The Da Vinci Code skews heavily adult, causing analysts such as BOP's own Reagen Sulewski to point out that perhaps the most accurate recent comparison is 1993's The Firm. Even allowing for 13 years of inflation, The Da Vinci Code had outperformed that blockbuster's opening weekend numbers by Saturday afternoon. The only question would be how well the project could hold over the entire weekend. The answer proved to be a bit disappointing. Code earned "only" an estimated $77 million and a per venue average of $20,615 over the weekend, meaning that its internal multiplier is around 2.6. That's about as front-loaded as a film of such mature subject matter is ever going to have. Of course, it is also a mathematical trick in that a larger first day number is difficult to maintain over three days. And a book with 60 million copies in print is going to have a strong fanboy presence on day one.

Sony also did something clever by lowering industry expectations into the mid-60s for the project, thereby making any number above that seem sensational. The studio also always had an ace in the hole with regards to international box office receipts. According to Variety, The Da Vinci Code has the highest worldwide print count in movie history. The result is the largest ibnternational three-day total in movie history, $147 million. For the mathematically challenged, this represents a cumulative worldwide opening of $224 million. Considering that The Da Vinci Code has a reported budget of $125 million, this is an epic win. Even allowing for the fact that the huge print count has an attached record expense for making the prints and accounting for other marketing expenses across the world, this project is already a money-maker for Sony. It is unequivocally the most successful Sony project since Spider-Man 2.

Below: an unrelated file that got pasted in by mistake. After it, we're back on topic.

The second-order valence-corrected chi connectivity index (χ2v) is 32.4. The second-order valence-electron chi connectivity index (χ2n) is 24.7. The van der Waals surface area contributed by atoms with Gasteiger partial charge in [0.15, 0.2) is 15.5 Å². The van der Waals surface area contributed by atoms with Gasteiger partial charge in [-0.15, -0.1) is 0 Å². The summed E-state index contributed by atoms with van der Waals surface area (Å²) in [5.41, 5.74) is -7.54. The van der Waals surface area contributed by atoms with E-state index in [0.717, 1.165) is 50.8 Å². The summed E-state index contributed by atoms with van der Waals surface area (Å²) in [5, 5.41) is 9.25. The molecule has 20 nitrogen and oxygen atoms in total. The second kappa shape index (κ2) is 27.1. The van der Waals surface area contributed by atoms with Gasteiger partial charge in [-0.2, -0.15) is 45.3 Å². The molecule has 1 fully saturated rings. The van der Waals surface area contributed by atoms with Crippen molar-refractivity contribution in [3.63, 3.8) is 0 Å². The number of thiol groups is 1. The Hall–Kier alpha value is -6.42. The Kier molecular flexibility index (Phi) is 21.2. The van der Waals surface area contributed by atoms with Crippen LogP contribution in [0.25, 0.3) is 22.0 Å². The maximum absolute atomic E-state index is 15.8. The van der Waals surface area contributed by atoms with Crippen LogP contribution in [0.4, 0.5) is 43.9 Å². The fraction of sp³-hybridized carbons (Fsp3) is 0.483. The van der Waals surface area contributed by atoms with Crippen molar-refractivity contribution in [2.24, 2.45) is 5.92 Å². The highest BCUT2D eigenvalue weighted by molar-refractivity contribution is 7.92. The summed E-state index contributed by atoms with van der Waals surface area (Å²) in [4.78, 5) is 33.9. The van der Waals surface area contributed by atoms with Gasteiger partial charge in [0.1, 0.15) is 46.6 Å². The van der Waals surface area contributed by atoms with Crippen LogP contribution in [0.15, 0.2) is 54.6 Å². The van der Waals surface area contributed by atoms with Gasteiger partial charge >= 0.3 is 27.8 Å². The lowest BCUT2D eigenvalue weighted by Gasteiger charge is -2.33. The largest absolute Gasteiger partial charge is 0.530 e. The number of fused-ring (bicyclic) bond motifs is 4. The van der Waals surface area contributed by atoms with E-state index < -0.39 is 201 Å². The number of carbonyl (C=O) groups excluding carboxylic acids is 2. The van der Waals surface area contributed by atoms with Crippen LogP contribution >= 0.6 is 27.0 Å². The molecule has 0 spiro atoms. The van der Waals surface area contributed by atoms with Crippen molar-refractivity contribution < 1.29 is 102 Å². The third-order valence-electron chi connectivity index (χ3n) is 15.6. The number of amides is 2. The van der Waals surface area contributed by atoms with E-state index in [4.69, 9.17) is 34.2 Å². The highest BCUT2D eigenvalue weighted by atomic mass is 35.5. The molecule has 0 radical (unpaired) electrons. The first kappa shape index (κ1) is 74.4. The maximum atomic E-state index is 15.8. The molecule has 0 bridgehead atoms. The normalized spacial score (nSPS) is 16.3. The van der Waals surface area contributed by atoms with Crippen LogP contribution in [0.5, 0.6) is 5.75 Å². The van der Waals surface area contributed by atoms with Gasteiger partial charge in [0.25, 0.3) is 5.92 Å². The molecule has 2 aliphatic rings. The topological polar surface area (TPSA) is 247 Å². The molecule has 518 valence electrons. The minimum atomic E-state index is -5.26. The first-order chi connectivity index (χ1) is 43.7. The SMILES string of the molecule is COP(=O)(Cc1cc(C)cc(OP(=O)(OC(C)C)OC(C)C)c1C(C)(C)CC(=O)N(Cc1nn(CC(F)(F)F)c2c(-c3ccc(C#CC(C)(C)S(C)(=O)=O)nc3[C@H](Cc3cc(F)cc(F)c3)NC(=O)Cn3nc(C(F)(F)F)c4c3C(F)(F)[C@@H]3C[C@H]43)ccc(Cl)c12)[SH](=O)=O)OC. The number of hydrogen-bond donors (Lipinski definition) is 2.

How impressive is the result? Consider that the previous best opening weekend for a Tom Hanks non-animated movie had been (depending upon perspective) $30.6 million for Saving Private Ryan or a four-day total of $39.9 million for Cast Away. The Da Vinci Code just beat them both combined. That's not the only feat of this nature for Hanks, either. This opening represents the final tally of his last major project, The Terminal, and is almost double the total box office of his movie prior to that, The Ladykillers. For Audrey Tautou, The Da Vinci Code's opening weekend represents more domestic box office than her prior five films (A Very Long Engagement, Dirty Pretty Things, L'Auberge Espangnole, He Loves Me...He Loves Me Not, Amelie) combined...by $25 million.

In point of fact, the only cast member used to having such box office success is Sir Ian McKellen. This is only his second-biggest opening after X2: X-Men United's $85.6 million. It is also a total he might surpass in seven days, as the actor is poised to make box office history next Sunday. If X-Men: The Last Stand opens as well as tracking would indicate, he will become the first actor with a major role in consecutive $70 million opening weekends. While no one argue he is a box office draw on his own, McKellen is quietly assembling a resume worthy of Harrison Ford. The Da Vinci Code and X3 appear likely to become his fifth and sixth $200 million films. Gandalf is living large these days.

All that is left from here is the determination of The Da Vinci Code's total box office. Obviously, we are left with little more than wild speculation at this point, but the shaky internal multiplier and bad reviews make me skeptical about its longevity. I don't see it becoming the biggest film of Tom Hanks' career, at least not domestically. Even Cast Away's final box office of $233 million is not guaranteed to be topped, much less Forrest Gump's $330 million. Internationally, Gump's $680 million tally certainly appears attainable, though.

Box office discussion for the remainder of this week's top ten, including Over the Hedge, is available in part two of the column. Click here to read it.